Francesco Laurana


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Laurana, Francesco

 

(properly, Franjo from Vrana, or Franjo Vranjanin). Born circa 1430, in Zadar or Vrana, near Zadar, Croatia; died 1502, in Avignon (?). Italian early Renaissance sculptor.

Laurana left Dalmatia and worked in Naples, Sicily, and France. He executed multifigured reliefs for the triumphal gate of the Castel Nuovo in Naples (c. 1452–58, with others) for Alfonso of Aragon. He created portrait medals in the spirit of Pisanello for King René of Anjou (1461–66) and the sculptured decor of the St. Lazare Chapel in the Old Cathedral in Marseille (1475–81). Laurana also executed marble portrait busts of the princesses of the Aragon dynasty; the keenly captured individual features, generalized modeling, and elegant lines suggest the sculptor’s possible acquaintance with the work of Desiderio da Settignano and Antonio Rossellino.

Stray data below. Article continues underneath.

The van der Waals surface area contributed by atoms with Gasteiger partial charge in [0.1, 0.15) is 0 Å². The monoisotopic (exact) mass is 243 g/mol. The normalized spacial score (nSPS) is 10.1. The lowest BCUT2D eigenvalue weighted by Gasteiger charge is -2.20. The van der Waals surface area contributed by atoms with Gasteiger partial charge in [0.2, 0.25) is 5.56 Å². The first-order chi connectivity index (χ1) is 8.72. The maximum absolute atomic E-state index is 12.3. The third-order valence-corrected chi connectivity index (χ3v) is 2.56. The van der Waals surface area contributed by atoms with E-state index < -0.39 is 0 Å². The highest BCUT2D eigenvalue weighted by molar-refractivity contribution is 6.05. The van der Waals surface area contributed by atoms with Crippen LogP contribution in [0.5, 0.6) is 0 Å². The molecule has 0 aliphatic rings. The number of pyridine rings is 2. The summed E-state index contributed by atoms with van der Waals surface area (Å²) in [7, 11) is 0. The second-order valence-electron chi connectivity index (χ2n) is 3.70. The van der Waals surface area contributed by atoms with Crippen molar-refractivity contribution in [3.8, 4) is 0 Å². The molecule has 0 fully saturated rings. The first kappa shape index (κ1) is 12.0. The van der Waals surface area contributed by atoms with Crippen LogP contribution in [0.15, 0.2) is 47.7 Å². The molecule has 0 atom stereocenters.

REFERENCES

Burger, F. Franz Laurana. Strasbourg, 1907.
References in periodicals archive ?
Udall, in her book Dance and American Art (2012) notes, "The sculptor carved Pavlova in a serenely detached manner reminiscent of the Italian Renaissance sculptor Francesco Laurana (c.
Sculpture could have been better served: the workshop piece by the Florentine Francesco Laurana, who visited briefly in the late-15th century, and the sculptures by the Gagini family, whose statues and altar carvings are all over the island, are indifferent examples, and the Florentine sculptor G.A.
Editor Dempsey regrets (8), as will most readers, the absence of Francesco Laurana, one of the supreme talents to emerge from the Dalmatian shores during the period.